“Rock Bottom”: “Forgive us if we f*** up,” warned Paul before he and Tommy began the delicate acoustic introduction. They didn’t, and after the intro concluded they got a nice wave of applause and then paused for another 10-15 seconds, to great effect, before Eric counted in the main body of the song. At one point during the gig I reflected what my 8-year old self would be thinking if he could have been transported through time to see this gig. My first through was that he’d have been the only kid in the neighborhood at that point to see the band without their makeup, and he probably would have gotten beaten up by older boys for bragging about it incessantly.
“You Shook Me”: This started out as a slowish blues riff and at first it seemed like the band was just having some fun, but then it turned out they were indeed doing a Led Zeppelin cover and they played the entire song, complete with an excellent and tasteful Tommy solo. Their version was slightly faster that Zeppelin’s, but then Paul decided to to the vocal coda and the ending a second time after a semi-train wreck on the first go-round.
“How Many More Times”: Gene started the bass line for this one right out of “You Shook Me”, and Paul sang through the first two verses, but when they arrived at the song first break after a couple of minutes no one knew what to do, so they made some on-the-fly detours into Paul-led verses of “Ramble On”, “Whole Lotta Love” and the riff to “Heartbreaker” before ending the song. Much smiling and laughter all around, nowhere more so than onstage.
“Mississippi Queen”: They teased this riff earlier during the intro to “Goin’ Blind”, but this time they gave the full song a shot with Gene on vocals. It felt like they were winging it, but fortunately the song’s arrangement is simple enough that they pulled it off, and Tommy improvised a slower, bluesy solo than gave him a more time to score the right notes. Tremendous fun, and afterwards Paul poked fun at the cover: “Yeah, that’s great. Play someone else’s music!”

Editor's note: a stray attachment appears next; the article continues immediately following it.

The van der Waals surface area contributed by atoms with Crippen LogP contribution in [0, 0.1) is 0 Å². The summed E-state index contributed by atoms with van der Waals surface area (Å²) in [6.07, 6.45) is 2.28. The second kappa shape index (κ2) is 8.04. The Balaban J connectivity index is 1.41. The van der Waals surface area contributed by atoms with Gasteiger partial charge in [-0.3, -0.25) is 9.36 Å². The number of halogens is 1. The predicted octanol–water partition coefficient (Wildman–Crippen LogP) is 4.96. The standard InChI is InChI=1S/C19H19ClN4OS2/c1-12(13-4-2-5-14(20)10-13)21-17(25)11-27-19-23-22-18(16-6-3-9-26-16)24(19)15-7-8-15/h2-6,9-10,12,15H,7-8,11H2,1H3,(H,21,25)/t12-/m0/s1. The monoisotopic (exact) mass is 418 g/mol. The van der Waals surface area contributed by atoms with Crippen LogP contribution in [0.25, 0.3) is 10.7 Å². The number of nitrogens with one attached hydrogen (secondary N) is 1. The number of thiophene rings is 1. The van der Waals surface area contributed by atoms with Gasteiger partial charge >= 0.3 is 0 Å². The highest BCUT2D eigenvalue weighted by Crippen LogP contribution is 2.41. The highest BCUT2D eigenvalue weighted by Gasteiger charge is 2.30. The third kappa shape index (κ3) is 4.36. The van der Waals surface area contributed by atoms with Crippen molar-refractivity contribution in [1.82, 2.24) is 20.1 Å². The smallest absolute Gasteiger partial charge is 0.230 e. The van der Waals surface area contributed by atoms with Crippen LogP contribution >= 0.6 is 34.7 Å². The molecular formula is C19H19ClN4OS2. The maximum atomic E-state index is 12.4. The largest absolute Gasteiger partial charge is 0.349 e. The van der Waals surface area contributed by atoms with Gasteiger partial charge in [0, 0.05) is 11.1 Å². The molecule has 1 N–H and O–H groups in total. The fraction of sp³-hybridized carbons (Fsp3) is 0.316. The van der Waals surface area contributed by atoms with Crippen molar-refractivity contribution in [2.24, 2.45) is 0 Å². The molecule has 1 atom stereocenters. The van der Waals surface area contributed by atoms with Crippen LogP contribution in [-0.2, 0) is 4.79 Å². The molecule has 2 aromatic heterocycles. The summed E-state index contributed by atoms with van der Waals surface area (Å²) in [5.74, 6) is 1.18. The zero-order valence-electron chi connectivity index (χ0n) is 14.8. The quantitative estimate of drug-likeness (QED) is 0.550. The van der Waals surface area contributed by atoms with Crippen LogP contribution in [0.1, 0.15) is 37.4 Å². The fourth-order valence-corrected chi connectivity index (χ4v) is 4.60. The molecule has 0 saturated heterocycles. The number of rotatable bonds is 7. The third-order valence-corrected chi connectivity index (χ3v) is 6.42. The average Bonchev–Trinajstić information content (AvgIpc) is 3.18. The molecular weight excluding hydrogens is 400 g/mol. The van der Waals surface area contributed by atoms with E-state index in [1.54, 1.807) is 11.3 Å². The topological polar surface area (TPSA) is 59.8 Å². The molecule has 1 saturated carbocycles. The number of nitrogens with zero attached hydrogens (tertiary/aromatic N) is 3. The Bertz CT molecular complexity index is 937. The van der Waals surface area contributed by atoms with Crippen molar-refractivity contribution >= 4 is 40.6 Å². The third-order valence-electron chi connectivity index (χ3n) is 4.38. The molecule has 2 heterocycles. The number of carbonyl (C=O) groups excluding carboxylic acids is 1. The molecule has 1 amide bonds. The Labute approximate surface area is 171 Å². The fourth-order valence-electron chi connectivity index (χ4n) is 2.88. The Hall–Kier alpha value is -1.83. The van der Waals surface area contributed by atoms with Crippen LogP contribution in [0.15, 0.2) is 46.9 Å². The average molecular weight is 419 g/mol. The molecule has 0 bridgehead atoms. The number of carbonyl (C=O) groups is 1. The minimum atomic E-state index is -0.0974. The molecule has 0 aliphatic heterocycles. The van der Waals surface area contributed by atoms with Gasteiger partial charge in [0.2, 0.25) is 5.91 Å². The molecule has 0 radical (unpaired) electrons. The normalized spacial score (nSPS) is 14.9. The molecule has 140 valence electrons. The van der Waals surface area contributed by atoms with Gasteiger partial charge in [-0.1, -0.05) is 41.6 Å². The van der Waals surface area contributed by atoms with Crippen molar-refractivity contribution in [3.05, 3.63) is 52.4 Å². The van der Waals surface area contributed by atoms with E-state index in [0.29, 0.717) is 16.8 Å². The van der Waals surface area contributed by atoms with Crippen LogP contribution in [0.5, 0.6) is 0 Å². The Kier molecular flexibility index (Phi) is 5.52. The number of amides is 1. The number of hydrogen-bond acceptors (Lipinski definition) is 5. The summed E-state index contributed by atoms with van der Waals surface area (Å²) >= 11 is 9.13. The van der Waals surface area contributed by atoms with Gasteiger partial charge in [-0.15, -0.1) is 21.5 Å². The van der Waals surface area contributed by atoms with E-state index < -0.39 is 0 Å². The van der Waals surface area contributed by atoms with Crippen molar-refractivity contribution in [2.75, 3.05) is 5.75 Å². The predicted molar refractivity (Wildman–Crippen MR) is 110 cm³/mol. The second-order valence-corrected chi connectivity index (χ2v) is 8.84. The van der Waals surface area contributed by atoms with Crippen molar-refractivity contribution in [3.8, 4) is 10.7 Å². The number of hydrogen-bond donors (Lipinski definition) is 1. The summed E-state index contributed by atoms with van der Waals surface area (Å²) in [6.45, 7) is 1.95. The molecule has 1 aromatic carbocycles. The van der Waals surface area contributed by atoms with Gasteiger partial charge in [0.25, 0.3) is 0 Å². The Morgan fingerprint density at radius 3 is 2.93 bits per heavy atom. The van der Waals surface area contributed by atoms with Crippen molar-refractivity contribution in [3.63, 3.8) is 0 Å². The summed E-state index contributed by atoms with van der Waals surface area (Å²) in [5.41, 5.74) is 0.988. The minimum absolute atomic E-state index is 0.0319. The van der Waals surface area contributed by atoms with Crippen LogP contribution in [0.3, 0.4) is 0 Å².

“Got To Choose”: This was another unexpected surprise, and it was probably the strongest performance of the night because the band were so loose and having so much fun after the cover songs. Afterwards, Paul said, “We’re very near the end,” and it was onto the home stretch.
“Shout It Out Loud”: Most of the crowd got back up on their feet for this one and sang along. In general, the crowd was great, at least in my area. (Note: After the first few songs most people sat down, listened and appreciated, and there was not a single disturbance or annoyance during the entire set that I could see. And that was awesome.)
“Rock and Roll All Nite”: The expected closer, with everyone on their feet singing along. Afterwards the band set down their instruments and waved to the crowd while Paul tossed out the last of what must have been 50 guitar picks into the crowd. Kiss manager Doc McGhee was waiting sidestage to escort the band back to the dressing room as the curtain closed and the house lights came up.
Most definitely an excellent use of a vacation day to make the 150-mile round trip to see the show. I’m not sure if they’ll release it as an album, as parts of it are unpolished and imperfect, but I hope they do.
Next up in Kiss week: Part 3 of 4 is coming Sunday and will be a report from the first-even home game of the LA Kiss Arena football game. See you then.